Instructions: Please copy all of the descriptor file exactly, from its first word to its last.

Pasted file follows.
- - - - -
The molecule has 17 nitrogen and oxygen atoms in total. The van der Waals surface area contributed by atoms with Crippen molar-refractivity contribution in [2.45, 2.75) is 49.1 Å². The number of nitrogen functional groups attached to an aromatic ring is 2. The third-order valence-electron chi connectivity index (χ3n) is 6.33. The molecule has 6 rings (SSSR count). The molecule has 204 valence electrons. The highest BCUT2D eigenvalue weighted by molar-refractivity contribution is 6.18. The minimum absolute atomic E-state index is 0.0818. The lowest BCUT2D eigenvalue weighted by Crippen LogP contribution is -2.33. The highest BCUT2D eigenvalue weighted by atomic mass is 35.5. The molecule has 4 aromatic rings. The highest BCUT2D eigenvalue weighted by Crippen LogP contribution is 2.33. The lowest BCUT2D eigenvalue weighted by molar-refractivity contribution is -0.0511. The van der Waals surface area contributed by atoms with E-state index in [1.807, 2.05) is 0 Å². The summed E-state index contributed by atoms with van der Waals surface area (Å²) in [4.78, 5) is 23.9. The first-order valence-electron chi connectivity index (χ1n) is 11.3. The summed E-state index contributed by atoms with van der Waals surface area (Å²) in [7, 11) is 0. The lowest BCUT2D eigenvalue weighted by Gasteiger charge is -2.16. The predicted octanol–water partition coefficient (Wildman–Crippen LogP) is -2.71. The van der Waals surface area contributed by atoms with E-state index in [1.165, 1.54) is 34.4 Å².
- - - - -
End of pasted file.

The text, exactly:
The molecule has 17 nitrogen and oxygen atoms in total. The van der Waals surface area contributed by atoms with Crippen molar-refractivity contribution in [2.45, 2.75) is 49.1 Å². The number of nitrogen functional groups attached to an aromatic ring is 2. The third-order valence-electron chi connectivity index (χ3n) is 6.33. The molecule has 6 rings (SSSR count). The molecule has 204 valence electrons. The highest BCUT2D eigenvalue weighted by molar-refractivity contribution is 6.18. The minimum absolute atomic E-state index is 0.0818. The lowest BCUT2D eigenvalue weighted by Crippen LogP contribution is -2.33. The highest BCUT2D eigenvalue weighted by atomic mass is 35.5. The molecule has 4 aromatic rings. The highest BCUT2D eigenvalue weighted by Crippen LogP contribution is 2.33. The lowest BCUT2D eigenvalue weighted by molar-refractivity contribution is -0.0511. The van der Waals surface area contributed by atoms with E-state index in [1.807, 2.05) is 0 Å². The summed E-state index contributed by atoms with van der Waals surface area (Å²) in [4.78, 5) is 23.9. The first-order valence-electron chi connectivity index (χ1n) is 11.3. The summed E-state index contributed by atoms with van der Waals surface area (Å²) in [7, 11) is 0. The lowest BCUT2D eigenvalue weighted by Gasteiger charge is -2.16. The predicted octanol–water partition coefficient (Wildman–Crippen LogP) is -2.71. The van der Waals surface area contributed by atoms with E-state index in [1.165, 1.54) is 34.4 Å².